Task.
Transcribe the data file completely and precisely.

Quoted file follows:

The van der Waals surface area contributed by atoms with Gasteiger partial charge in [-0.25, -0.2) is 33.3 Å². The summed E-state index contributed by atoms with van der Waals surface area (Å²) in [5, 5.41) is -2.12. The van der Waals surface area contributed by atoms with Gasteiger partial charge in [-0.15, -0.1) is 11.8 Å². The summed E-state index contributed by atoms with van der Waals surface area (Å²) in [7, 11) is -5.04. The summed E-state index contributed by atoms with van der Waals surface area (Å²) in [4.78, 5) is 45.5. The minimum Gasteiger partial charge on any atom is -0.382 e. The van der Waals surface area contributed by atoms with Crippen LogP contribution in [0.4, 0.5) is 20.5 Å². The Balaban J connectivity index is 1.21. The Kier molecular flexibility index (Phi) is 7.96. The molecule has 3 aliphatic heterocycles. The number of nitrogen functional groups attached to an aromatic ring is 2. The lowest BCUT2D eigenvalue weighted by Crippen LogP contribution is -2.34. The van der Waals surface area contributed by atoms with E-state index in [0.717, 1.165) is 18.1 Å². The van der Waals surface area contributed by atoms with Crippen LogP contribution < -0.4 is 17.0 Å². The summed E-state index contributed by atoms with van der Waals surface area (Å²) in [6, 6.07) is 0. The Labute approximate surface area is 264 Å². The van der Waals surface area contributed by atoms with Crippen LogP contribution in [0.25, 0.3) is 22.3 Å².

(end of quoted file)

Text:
The van der Waals surface area contributed by atoms with Gasteiger partial charge in [-0.25, -0.2) is 33.3 Å². The summed E-state index contributed by atoms with van der Waals surface area (Å²) in [5, 5.41) is -2.12. The van der Waals surface area contributed by atoms with Gasteiger partial charge in [-0.15, -0.1) is 11.8 Å². The summed E-state index contributed by atoms with van der Waals surface area (Å²) in [7, 11) is -5.04. The summed E-state index contributed by atoms with van der Waals surface area (Å²) in [4.78, 5) is 45.5. The minimum Gasteiger partial charge on any atom is -0.382 e. The van der Waals surface area contributed by atoms with Crippen LogP contribution in [0.4, 0.5) is 20.5 Å². The Balaban J connectivity index is 1.21. The Kier molecular flexibility index (Phi) is 7.96. The molecule has 3 aliphatic heterocycles. The number of nitrogen functional groups attached to an aromatic ring is 2. The lowest BCUT2D eigenvalue weighted by Crippen LogP contribution is -2.34. The van der Waals surface area contributed by atoms with E-state index in [0.717, 1.165) is 18.1 Å². The van der Waals surface area contributed by atoms with Crippen LogP contribution < -0.4 is 17.0 Å². The summed E-state index contributed by atoms with van der Waals surface area (Å²) in [6, 6.07) is 0. The Labute approximate surface area is 264 Å². The van der Waals surface area contributed by atoms with Crippen LogP contribution in [0.25, 0.3) is 22.3 Å².